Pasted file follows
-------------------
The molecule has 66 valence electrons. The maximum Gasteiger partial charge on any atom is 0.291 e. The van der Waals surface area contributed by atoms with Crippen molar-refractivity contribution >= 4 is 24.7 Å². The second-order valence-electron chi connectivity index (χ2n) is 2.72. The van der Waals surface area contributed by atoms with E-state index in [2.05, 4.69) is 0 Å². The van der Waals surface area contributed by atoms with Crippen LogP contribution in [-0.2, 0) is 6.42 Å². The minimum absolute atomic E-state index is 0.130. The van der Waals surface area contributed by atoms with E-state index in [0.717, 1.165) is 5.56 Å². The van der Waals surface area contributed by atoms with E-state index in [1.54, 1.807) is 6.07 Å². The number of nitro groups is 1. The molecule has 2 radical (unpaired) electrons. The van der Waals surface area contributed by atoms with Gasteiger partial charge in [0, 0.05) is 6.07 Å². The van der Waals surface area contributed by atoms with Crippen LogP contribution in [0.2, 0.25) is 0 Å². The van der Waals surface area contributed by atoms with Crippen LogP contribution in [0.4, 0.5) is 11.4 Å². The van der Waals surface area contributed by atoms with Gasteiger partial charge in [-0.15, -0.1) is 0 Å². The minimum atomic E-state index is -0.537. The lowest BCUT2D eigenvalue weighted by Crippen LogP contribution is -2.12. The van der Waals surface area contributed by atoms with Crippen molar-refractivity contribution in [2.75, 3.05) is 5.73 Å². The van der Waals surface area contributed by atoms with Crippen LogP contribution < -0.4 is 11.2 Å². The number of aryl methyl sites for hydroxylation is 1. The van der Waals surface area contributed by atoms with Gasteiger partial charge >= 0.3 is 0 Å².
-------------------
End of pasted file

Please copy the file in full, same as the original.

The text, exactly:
The molecule has 66 valence electrons. The maximum Gasteiger partial charge on any atom is 0.291 e. The van der Waals surface area contributed by atoms with Crippen molar-refractivity contribution >= 4 is 24.7 Å². The second-order valence-electron chi connectivity index (χ2n) is 2.72. The van der Waals surface area contributed by atoms with E-state index in [2.05, 4.69) is 0 Å². The van der Waals surface area contributed by atoms with Crippen LogP contribution in [-0.2, 0) is 6.42 Å². The minimum absolute atomic E-state index is 0.130. The van der Waals surface area contributed by atoms with E-state index in [0.717, 1.165) is 5.56 Å². The van der Waals surface area contributed by atoms with E-state index in [1.54, 1.807) is 6.07 Å². The number of nitro groups is 1. The molecule has 2 radical (unpaired) electrons. The van der Waals surface area contributed by atoms with Gasteiger partial charge in [0, 0.05) is 6.07 Å². The van der Waals surface area contributed by atoms with Crippen LogP contribution in [0.2, 0.25) is 0 Å². The van der Waals surface area contributed by atoms with Crippen LogP contribution in [0.4, 0.5) is 11.4 Å². The van der Waals surface area contributed by atoms with Gasteiger partial charge in [-0.15, -0.1) is 0 Å². The minimum atomic E-state index is -0.537. The lowest BCUT2D eigenvalue weighted by Crippen LogP contribution is -2.12. The van der Waals surface area contributed by atoms with Crippen molar-refractivity contribution in [2.75, 3.05) is 5.73 Å². The van der Waals surface area contributed by atoms with Crippen LogP contribution < -0.4 is 11.2 Å². The number of aryl methyl sites for hydroxylation is 1. The van der Waals surface area contributed by atoms with Gasteiger partial charge >= 0.3 is 0 Å².